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I recently interviewed Rax Lakhani who has a long history of working on digital strategy development with brands like Microsoft, Intel, Smirnoff, Guinness, Marmite and Carphone Warehouse. He now works with the Ministry’s Communications Directorate and is working on formulating digital strategy across the MoJ’s workforce!

I wanted to share his perspective and a great story that he told:

Social media has always existed for as long as I can remember. Back in the day before the Internet, it manifested itself wherever people were gathered en masse. That could be a bus-stop, a football match, the pub, the school playground, a town hall… word of mouth has always been the holy grail of marketers around the world. What the Internet has enabled is the rapid identification of these hubs of conversation and the ability to not only listen-in to these communities but also to join in.

Imagine, if you like that you’re the CEO of British Airways. You’re standing at a bus-stop and you overhear someone talking to their friends about a recent holiday they’ve had to New York. The holiday itself was great but the experience was apparently ruined by the person’s luggage being lost by the airline. To add salt to the wound, the person at the bus-stop goes on to explain that both the inbound and the outbound flights were delayed and that the general level of service was found to be below average. As a result, the two week holiday wasn’t as enjoyable as it could have been – all due to poor customer experience.

Now, as CEO of the airline, you can see that this negative experience could have a massive impact on your company’s reputation, right? The people standing with the complainant are likely to get on the bus feeling equally negative about your brand – perhaps never having experienced the service first hand. This word-of-mouth experience has the potential to make or break a company’s reputation.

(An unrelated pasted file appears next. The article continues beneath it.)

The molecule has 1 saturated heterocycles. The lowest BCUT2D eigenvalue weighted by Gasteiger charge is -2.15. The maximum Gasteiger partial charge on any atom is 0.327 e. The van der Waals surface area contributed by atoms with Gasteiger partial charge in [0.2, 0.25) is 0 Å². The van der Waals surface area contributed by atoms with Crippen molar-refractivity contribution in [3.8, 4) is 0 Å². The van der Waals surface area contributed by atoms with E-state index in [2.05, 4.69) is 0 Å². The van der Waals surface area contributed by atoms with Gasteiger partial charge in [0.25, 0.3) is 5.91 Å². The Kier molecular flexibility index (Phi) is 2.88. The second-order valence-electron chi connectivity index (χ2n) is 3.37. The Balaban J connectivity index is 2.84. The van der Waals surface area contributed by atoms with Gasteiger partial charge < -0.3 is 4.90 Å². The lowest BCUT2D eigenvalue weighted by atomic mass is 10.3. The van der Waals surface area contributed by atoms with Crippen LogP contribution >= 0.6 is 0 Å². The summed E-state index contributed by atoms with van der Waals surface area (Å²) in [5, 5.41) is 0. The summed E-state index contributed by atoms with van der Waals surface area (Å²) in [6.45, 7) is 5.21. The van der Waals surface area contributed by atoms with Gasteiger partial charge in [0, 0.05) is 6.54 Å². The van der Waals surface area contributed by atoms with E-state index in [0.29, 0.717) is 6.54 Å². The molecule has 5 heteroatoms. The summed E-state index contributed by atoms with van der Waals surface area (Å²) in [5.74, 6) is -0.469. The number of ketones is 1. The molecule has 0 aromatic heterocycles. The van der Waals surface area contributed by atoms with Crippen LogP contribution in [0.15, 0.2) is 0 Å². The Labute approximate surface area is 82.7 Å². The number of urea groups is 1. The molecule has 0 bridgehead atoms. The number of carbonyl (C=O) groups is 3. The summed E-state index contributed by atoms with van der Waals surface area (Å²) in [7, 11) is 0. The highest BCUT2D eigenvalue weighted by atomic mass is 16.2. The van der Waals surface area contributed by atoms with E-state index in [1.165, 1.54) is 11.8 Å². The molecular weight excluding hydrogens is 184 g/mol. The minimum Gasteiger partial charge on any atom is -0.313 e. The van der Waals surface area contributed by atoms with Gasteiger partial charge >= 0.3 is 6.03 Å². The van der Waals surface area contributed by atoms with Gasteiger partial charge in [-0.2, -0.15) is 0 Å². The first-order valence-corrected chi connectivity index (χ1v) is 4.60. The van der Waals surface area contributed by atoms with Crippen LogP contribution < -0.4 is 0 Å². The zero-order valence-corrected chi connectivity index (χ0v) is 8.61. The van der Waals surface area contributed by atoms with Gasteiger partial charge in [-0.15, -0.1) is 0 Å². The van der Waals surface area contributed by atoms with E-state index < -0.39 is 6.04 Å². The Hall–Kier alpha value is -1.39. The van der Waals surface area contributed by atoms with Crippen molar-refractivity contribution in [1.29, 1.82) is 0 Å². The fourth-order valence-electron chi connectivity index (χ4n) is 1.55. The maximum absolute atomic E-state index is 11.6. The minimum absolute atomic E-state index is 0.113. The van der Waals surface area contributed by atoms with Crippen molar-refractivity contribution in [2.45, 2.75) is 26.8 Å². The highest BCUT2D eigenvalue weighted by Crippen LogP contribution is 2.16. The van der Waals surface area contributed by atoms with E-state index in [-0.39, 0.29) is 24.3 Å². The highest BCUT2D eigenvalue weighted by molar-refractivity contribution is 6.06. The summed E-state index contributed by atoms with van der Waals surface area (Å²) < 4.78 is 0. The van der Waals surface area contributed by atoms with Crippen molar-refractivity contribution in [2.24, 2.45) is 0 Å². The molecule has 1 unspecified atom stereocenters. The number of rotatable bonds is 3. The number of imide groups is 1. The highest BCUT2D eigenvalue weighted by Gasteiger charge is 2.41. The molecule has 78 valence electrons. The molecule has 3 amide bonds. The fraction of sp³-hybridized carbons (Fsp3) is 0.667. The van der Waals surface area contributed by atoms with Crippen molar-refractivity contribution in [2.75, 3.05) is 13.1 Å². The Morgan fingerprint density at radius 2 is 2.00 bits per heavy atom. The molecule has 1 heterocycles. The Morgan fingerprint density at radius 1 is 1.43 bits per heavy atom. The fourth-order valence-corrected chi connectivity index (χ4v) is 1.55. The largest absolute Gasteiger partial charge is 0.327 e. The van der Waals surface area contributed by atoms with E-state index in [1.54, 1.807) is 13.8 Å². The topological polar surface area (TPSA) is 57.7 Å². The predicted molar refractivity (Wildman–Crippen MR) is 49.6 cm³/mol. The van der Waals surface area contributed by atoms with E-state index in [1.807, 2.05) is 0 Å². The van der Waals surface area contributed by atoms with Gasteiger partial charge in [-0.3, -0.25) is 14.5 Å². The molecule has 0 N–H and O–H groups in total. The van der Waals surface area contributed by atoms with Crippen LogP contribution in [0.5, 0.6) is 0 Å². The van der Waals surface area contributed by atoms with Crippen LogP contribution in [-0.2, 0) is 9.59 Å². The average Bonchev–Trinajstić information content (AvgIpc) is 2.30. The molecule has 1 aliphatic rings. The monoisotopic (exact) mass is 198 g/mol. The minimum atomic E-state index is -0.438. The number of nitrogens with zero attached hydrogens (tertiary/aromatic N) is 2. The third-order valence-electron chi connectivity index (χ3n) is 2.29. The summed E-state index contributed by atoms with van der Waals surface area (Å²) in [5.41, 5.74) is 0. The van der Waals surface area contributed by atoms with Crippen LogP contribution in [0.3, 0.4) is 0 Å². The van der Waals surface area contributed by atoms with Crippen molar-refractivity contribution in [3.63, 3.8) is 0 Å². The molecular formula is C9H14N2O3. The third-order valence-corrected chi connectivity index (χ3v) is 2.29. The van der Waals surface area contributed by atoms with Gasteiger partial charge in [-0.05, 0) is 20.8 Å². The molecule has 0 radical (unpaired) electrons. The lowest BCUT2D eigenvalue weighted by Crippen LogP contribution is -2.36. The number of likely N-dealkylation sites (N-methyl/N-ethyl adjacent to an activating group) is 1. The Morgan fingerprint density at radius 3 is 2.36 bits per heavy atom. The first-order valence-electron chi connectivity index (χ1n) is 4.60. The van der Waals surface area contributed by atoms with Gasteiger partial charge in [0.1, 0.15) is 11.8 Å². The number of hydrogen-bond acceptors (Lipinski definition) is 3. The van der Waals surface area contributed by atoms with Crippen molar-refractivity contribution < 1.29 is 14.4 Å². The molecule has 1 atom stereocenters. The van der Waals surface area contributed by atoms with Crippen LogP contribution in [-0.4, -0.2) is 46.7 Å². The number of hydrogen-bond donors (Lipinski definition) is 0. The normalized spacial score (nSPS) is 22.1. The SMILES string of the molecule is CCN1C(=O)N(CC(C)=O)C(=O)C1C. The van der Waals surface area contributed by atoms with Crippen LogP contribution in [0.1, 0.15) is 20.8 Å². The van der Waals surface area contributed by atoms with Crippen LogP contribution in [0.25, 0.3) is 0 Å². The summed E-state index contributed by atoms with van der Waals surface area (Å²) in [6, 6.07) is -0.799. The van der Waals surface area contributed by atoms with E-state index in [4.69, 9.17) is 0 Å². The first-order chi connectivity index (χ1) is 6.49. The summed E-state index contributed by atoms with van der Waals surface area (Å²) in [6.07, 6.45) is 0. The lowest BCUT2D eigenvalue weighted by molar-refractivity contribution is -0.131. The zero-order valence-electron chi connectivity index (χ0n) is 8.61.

Now, by the sheer coincidence, you happen to be standing at the same bus-stop and are in a position to act. You tap the person on the shoulder and confess that you are indeed the CEO of the airline. You offer your sincerest apologies for the troubles that this individual experienced and present him with two complimentary tickets to any destination in Europe for him to fly to using BA.

You tell him that if he experiences the same problems, that he should report them directly to your office immediately upon returning. If however the experience is much improved then he may want to consider letting his friends know that your airline is actually worth travelling with.

That person is gobsmacked. He boards the bus and tells all of his friends that his voice has been heard. Whether or not he decides to fly with your company again is almost irrelevant: He has been heard, and that’s all that matters to him.

The proliferation of social media search tools mean that you, or any brand guardian (private or public sector) is able to listen in and respond to conversations like the one at the bus-stop every second of every day. RSS feeds are a communicator’s best friend and can help a brand react to both negative and positive conversations taking place in real-time online. Except the bus-stop is now Twitter and the queue of seven or eight people is now seven or eight million people.

That’s the truth of social media. Get involved. Or don’t. The conversations are still taking place.

You can read Rax Lakhani’s full interview on August 6 here at MurrayNewlands.com.

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